Calgary's tough choices: Gamble on growth or gamble on retreat

Hit hard by the pandemic and the collapsed price of oil, Calgary will either have to find a way to pay for a vision of growth, or to tactically shrink in a way that doesn't bring down the house in the process. The city left behind could be drastically different.

Hit hard by pandemic and collapsed price of oil, city has to decide what it wants to be

The city's downtown has been hit hard with the crash in the oil price, and that impact has spread throughout the city. (Drew Anderson/CBC)

Tuning into the great social media debate over Calgary's finances, it would appear to the casual observer that there are only two options for the city to save itself from financial ruin — kill the Green Line or kill the arena deal.

As with most things tied to social media, the truth lies somewhere else. But the debate does represent a meta-level view of some of the competing visions of what this city should be, what its purpose is, and who it should serve.

Drilling down further, however, is the uncertainty that is now pressing up against both visions for the city — and the myriad visions in between. Faced with the consequences of a persistently cheap barrel of oil and the effects of the pandemic, Calgary will have to confront some hard truths in the coming months and years about the kind of city it wants to be, and how it's going to get there.

Calgary will either have to find a way to pay for a vision of growth, or to tactically shrink in a way that doesn't bring down the house in the process.

The Calgary left behind under either scenario could be a drastically different place than the one we know.

The great debate

The broad strokes of Calgary's challenges are now well known. The shock of the oil price collapse that first started in 2014 has never really subsided, leaving some downtown towers completely empty, and many more with high vacancy rates.

That has caused overall property values in the core to plummet by around $14 billion, and has left a hole in the city's finances worth hundreds of millions of dollars.

Now, with the pandemic and its economic gut punch, the city has to face the prospect of massive tax defaults, less revenue from service fees and a transit system that's bleeding money.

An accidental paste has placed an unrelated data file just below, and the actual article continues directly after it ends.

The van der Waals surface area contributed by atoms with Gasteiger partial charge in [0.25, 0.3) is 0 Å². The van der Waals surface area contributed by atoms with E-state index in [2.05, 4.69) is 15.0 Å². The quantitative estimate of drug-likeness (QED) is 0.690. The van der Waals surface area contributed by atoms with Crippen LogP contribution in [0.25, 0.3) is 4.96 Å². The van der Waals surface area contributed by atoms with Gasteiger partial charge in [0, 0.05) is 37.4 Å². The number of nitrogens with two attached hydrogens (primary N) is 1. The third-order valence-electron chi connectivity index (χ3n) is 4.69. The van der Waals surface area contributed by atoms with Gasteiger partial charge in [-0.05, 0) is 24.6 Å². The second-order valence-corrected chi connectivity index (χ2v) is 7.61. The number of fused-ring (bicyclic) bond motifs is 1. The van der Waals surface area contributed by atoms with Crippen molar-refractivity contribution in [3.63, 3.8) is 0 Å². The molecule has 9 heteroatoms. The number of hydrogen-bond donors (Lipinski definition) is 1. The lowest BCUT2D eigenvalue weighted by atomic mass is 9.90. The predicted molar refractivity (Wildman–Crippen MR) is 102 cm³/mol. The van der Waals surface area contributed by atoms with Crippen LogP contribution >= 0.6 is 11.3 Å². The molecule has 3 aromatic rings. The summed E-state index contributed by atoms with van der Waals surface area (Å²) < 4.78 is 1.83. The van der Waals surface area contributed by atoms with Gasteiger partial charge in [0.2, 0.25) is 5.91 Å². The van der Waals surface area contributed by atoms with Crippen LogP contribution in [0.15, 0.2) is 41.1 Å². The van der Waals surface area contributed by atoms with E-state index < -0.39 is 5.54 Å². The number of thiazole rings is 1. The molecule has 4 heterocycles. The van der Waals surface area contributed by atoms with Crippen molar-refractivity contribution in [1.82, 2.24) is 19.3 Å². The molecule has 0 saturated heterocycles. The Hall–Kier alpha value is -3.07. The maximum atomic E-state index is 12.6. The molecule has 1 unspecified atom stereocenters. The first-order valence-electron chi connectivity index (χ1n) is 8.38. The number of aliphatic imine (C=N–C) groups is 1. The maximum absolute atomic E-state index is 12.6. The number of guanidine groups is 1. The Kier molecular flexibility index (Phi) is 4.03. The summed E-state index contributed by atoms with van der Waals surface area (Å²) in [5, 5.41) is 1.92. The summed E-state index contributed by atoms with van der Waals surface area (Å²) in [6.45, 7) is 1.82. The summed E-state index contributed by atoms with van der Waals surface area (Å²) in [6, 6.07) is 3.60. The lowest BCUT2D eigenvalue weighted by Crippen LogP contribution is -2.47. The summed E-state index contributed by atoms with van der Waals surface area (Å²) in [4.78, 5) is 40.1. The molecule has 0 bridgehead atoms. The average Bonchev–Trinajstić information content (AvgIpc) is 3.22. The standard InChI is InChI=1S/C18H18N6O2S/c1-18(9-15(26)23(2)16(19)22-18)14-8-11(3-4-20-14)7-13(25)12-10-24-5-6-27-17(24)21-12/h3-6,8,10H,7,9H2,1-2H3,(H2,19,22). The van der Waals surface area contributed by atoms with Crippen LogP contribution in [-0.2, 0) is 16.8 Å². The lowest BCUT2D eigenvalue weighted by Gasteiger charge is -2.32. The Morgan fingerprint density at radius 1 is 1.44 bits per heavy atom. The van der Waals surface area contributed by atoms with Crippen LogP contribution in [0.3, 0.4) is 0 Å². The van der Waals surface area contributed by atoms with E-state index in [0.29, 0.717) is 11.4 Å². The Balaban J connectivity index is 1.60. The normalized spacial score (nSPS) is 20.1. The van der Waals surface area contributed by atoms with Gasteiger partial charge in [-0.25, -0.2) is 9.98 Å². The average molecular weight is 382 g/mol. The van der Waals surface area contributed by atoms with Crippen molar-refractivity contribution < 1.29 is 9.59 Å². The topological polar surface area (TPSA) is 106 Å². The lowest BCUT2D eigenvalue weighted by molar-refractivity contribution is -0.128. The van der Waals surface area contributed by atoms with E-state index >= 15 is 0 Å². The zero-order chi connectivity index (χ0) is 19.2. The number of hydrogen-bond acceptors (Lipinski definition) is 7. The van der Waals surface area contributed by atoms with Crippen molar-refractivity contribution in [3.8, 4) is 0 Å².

It is struggling with a big deficit, thanks to the effects of the shutdown, and Mayor Naheed Nenshi has said the only real hope is the province and Ottawa provide more money, which has yet to materialize.

Filling up the office towers in downtown will be challenging and Mayor Naheed Nenshi says Calgary needs federal and provincial financial support. (Robson Fletcher/CBC)

The city has already gone through several rounds of cuts to its budget, the latest shaved off $60 million in the middle of the budget year, and services have been pulled back throughout the pandemic.

Reserves have been used to hold back crippling tax increases on businesses outside the downtown core, but that Band-Aid solution can't continue.

It's hard to see where else the city can find efficiencies, although it's sure to try to look beyond some of the low hanging, and part-way-up-the-tree-hanging fruit.

"It's serious to the degree that it's not about council sitting down and getting a line-by-line audit," says Lindsay Tedds, a professor of economics at the University of Calgary, who also advises the city's financial task force.

She says she wouldn't be surprised if 60 per cent of businesses in Calgary did not recover from the pandemic shutdown.

"If there's no help from higher orders of government, what municipalities everywhere, and more so the City of Calgary, has to do is cut off a limb."

The investment strategy

To be sure, there are some big items on the budget books these days, including the aforementioned Green Line, and more than $1 billion on capital projects, including the arena deal inked with the Calgary Flames, the newly unveiled expansion of the BMO Centre and the planned revitalization of Arts Commons.

There's also that massive line in the budget that's getting a lot of scrutiny these days: the police. That alone eats up almost 14 per cent of the money spent by the city each year.

But cutting back on police spending doesn't appear to be a priority for the city. Yet.

What is focusing minds and sharpening pencils is whether the city can afford big projects like the Green Line, the BMO Centre, Arts Commons and the arena.

Nenshi argues that in a downturn, everyone is a Keynesian, and that this is the perfect time to invest in these types of projects, when the economy is down and so are the relative costs. He argues the projects will create much-needed jobs in a city where the unemployment rate has remained stubbornly high for the past few years.

Here's what $500 million will look like in the expansion project of the BMO Centre at the Calgary Stampede grounds. (Artist's conception/Calgary Stampede)

More than that, Nenshi is a firm believer in the need to make up what he calls an infrastructure deficit, and to use those investments to try to attract new industries to the city, to diversify away from the dominance of oil and gas, and bring in more young workers.

The devil, of course, is in the details.

Transit vs. hockey

Revitalization schemes are a well-worn strategy, used all over the world in an attempt to stave off contraction. But they're not always successful, and many argue over the relative worth of, say, a transit project versus an arena — even outside the various silos of social media.

Tedds thinks comparing the dollars spent on the two projects is like comparing a "moldy onion to a nectarine."

"One of the core responsibilities of a city is public transit," she says, pointing to the broad public benefits of moving people around. "There's no core responsibility to subsidize a hockey team."

She, and many others, argue that investing money in an entertainment district simply moves money around, taking funds from other areas that could use investment and concentrating it in a specific location.